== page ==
How do insects use mechanosensory information when detecting obstacles and exploring their environment? In this project, we will use limb-tracking software to analyze high-resolution behavioral videos of flies interacting with obstacles in real and optogenetically-generated virtual reality environments to identify the neural algorithms underlying mechanosensory navigation. Figure: Custom software is used to track the body and limb segments of fly while it is walking. This software will be used to quantify limb movements in response to real or virtual environmental obstacles.
Christopher Potter and Marcus Stensmyr: Modeling mosquito navigation behavior in response to humidity and temperature
Mosquitoes depend on temperature and humidity gradients to find suitable locations for egg-laying, to avoid inhospitable climates, and to find humans for a blood-meal. In this module, we investigate the behavioral interactions of adult and larval Aedes aegypti mosquitoes (vectors for Dengue, chikungunya, and Zika viruses) as they explore these crucial physical sensory stimuli. We will generate and test high resolution models linking temperature and moisture gradients with the behavioral movements of mosquitoes and use these to understand the strategies used by these insects to navigate these physical cues.
Matthieu Louis, Agnese Seminara, Sebastian Streichan, and Massimo Vergassola
The Drosophila larva has emerged as a powerful system to dissect the neural basis of sensory-driven behaviors. The larva demonstrates a rich repertoire of orientation responses under the control of a brain composed of fewer than 10,000 neurons that are being mapped in a wiring diagram. We will build an affordable (do-it-yourself) assay to track single larvae and to conduct closed-loop stimulation experiments with light. By optogenetically stimulating the larval olfactory system, we will create virtual olfactory realities. With this technology, we will apply a systems-identification approach to investigate principles underlying the sensorimotor control of odor-driven and light-driven behavior. Using light-sheet microscopy, we will also attempt to monitor the activity of the larval olfactory system during naturalistic food-search behavior. Figure: Remote-control of the trajectory of a Drosophila larva through the optogenetic manipulation of its olfactory system (head position in blue; centroid position in black).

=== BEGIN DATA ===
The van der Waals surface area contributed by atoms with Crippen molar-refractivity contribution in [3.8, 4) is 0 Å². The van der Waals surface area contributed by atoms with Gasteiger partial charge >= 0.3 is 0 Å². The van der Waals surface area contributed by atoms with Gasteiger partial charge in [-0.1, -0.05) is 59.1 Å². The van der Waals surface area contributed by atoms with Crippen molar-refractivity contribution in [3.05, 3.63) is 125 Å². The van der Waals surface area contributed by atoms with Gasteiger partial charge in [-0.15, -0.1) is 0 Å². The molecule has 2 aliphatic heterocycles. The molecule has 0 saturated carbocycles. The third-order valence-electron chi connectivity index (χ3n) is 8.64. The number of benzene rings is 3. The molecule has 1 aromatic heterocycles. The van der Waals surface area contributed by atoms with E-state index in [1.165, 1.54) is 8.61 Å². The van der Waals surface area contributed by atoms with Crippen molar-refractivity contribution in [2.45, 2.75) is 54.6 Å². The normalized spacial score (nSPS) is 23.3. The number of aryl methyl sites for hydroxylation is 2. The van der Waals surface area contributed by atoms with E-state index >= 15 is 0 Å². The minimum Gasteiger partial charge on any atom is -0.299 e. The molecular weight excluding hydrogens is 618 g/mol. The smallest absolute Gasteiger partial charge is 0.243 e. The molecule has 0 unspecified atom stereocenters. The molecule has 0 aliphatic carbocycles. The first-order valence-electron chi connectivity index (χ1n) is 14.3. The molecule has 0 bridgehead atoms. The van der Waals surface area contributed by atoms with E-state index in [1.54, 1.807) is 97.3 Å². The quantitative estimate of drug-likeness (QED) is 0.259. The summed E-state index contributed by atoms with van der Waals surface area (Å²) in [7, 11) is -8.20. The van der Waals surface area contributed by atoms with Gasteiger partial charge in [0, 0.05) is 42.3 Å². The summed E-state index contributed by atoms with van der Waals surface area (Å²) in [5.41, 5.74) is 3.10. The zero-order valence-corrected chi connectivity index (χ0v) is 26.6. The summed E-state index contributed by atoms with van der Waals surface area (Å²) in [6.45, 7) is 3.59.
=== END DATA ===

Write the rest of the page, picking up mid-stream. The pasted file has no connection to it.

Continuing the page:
Jimmy Liao and Claire Wyart: The kinematics of zebrafish orientation and navigation
Larvae and juvenile zebrafish exhibit robust orientation behaviors in response to chemical gradients and water flow. In this module, we will study the kinematics of locomotion of individual animals to understand how the initiation and direction of orientation responses is determined by the detection of olfactory cues and both laminar and vortical flows. Building on this analysis, we will examine how the presence of other conspecifics condition the orientation responses displayed by individuals.